Yep, the Earth is doing a balancing act with its water! Water is continually moving around,
Water is continually moving around, through,and above the Earth as water vapor, liquid water,and ice. In fact, water is continually changing itsform. The Earth is pretty much a "closed system,"like a terrarium. That means that the Earthneither, as a whole, gains nor loses much matter,including water. Although some matter, such asmeteors from outer space, are captured by Earth,very little of Earths substances escape into outerspace. This is certainly true about water. Thismeans that the same water that existed on Earthmillions of years ago is still here.
Thanks to the water cycle (view a graphic ofthe water cycle), the same water is continuallybeing recycled all around the globe. It isentirely possible that the water you drank forlunch was once used by Mama Allosaurus togive her baby a bath. By the way, there is a theory that much ofEarths water came from comets hitting theplanet over billions of years.
Where is Earths water located and in what formsdoes it exist? You can see how water isdistributed by viewing these bar charts. The left-side bar shows where the water on Earth exists;about 97 percent of all water is in the oceans.The middle bar shows the distribution of thatthree percent of all Earths water that isfreshwater. The majority, about 69 percent, islocked up in glaciers and icecaps, mainly inGreenland and Antarctica. You might besurprised that of the remaining freshwater,almost all of it is below your feet, as groundwater.
No matter where on Earth you are standing,chances are that, at some depth, the groundbelow you is saturated with water. Of all thefreshwater on Earth, only about 0.3 percent iscontained in rivers and lakes—yet rivers andlakes are not only the water we are mostfamiliar with, it is also where most of thewater we use in our everyday lives exists.
In the pie charts above, the top pie chart shows thatover 99 percent of all water (oceans, seas, ice, mostsaline water, and atmospheric water) is not availablefor our uses. And even of the remaining fraction ofone percent (the small brown slice in the top piechart), much of that is out of reach. Considering thatmost of the water we use in everyday life comes fromrivers (the small dark blue slice in the bottom piechart), youll see we generally only make use of a tinyportion of the available water supplies. The bottompie shows that the vast majority of the fresh wateravailable for our uses is stored in the ground (thelarge grey slice in the second pie chart).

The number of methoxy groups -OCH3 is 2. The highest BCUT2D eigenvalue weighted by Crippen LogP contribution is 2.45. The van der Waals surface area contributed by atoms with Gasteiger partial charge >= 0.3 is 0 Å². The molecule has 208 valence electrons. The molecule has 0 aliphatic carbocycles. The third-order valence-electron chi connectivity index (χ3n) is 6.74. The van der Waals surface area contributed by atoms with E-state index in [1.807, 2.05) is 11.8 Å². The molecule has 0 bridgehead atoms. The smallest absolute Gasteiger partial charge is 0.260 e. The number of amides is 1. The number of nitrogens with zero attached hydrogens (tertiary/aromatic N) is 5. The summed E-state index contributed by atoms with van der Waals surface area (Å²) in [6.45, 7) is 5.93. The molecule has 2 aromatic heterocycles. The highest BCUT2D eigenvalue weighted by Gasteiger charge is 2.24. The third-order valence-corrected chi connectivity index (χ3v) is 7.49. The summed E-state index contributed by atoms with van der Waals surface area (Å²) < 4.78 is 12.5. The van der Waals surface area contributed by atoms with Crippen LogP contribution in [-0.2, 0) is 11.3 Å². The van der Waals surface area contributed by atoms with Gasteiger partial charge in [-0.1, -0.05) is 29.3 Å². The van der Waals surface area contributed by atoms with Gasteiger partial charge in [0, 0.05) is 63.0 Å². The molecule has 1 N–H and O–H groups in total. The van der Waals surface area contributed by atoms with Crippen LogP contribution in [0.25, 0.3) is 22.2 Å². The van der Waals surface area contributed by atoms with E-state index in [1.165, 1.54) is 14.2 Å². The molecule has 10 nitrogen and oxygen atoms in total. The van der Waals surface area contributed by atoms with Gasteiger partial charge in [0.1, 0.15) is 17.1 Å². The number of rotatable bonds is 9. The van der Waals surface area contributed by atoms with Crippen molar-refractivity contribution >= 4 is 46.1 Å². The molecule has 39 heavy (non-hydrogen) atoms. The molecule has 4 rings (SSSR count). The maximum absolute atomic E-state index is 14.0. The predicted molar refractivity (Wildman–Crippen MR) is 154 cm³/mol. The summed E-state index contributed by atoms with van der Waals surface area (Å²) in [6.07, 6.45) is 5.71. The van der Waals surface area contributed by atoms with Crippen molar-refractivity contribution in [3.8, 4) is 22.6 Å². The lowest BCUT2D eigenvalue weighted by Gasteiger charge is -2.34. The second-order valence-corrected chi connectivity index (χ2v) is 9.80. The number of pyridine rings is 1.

For a detailed explanation of where Earths wateris, look at the data table below. Notice how of theworlds total water supply of about 332.5 millioncubic miles (about 1,385 million cubickilometers) of water, over 96 percent is saline.And, of the total freshwater, over 68 percent islocked up in ice and glaciers. Another 30 percentof freshwater is in the ground. Thus, rivers andlakes that supply fresh surface water for humanuses only constitute about 22,300 cubic miles(93,100 cubic kilometers), which is about 0.007percent of total water, yet rivers are the source ofmost of the water people use.
One estimate of global water distribution Water source Water volume, in cubic miles Water volume, in cubic kilometers Percent of freshwater Percent of total water Oceans, Seas, & Bays 321,000,000 1,338,000,000 -- 96.5 Ice caps, Glaciers, & Permanent Snow 5,773,000 24,064,000 68.6 1.74
Water One estimate of global water distribution Water Water Water volume, in Percent of Percent source volume, in cubic kilometers freshwater of cubic miles total waterOceans, 321,000,000 1,338,000,000 -- 96.5Seas, &BaysIce caps, 5,773,000 24,064,000 68.6 1.74Glaciers, &PermanentSnow